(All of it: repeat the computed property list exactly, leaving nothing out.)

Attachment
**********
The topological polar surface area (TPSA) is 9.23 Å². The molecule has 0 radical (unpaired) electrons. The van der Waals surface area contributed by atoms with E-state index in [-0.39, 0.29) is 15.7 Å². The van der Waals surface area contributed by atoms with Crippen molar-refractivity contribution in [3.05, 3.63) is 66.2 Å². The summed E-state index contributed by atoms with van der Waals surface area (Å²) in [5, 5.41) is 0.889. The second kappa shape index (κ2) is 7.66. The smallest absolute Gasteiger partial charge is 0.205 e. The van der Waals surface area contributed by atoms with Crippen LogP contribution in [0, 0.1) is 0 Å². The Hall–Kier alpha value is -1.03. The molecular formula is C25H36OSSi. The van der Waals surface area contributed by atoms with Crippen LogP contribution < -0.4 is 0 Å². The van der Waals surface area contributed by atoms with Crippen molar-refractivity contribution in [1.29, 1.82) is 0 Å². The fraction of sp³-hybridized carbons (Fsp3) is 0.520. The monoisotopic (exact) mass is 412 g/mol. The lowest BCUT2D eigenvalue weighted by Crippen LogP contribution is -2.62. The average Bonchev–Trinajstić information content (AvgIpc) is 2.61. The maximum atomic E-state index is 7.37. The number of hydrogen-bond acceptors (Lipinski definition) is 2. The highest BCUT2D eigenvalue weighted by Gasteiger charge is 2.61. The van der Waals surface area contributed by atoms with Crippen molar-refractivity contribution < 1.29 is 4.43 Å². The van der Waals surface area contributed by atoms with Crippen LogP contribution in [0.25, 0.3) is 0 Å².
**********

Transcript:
The topological polar surface area (TPSA) is 9.23 Å². The molecule has 0 radical (unpaired) electrons. The van der Waals surface area contributed by atoms with E-state index in [-0.39, 0.29) is 15.7 Å². The van der Waals surface area contributed by atoms with Crippen molar-refractivity contribution in [3.05, 3.63) is 66.2 Å². The summed E-state index contributed by atoms with van der Waals surface area (Å²) in [5, 5.41) is 0.889. The second kappa shape index (κ2) is 7.66. The smallest absolute Gasteiger partial charge is 0.205 e. The van der Waals surface area contributed by atoms with Crippen LogP contribution in [0, 0.1) is 0 Å². The Hall–Kier alpha value is -1.03. The molecular formula is C25H36OSSi. The van der Waals surface area contributed by atoms with Crippen LogP contribution < -0.4 is 0 Å². The van der Waals surface area contributed by atoms with Crippen molar-refractivity contribution in [1.29, 1.82) is 0 Å². The fraction of sp³-hybridized carbons (Fsp3) is 0.520. The monoisotopic (exact) mass is 412 g/mol. The lowest BCUT2D eigenvalue weighted by Crippen LogP contribution is -2.62. The average Bonchev–Trinajstić information content (AvgIpc) is 2.61. The maximum atomic E-state index is 7.37. The number of hydrogen-bond acceptors (Lipinski definition) is 2. The highest BCUT2D eigenvalue weighted by Gasteiger charge is 2.61. The van der Waals surface area contributed by atoms with Crippen molar-refractivity contribution < 1.29 is 4.43 Å². The van der Waals surface area contributed by atoms with Crippen LogP contribution in [0.25, 0.3) is 0 Å².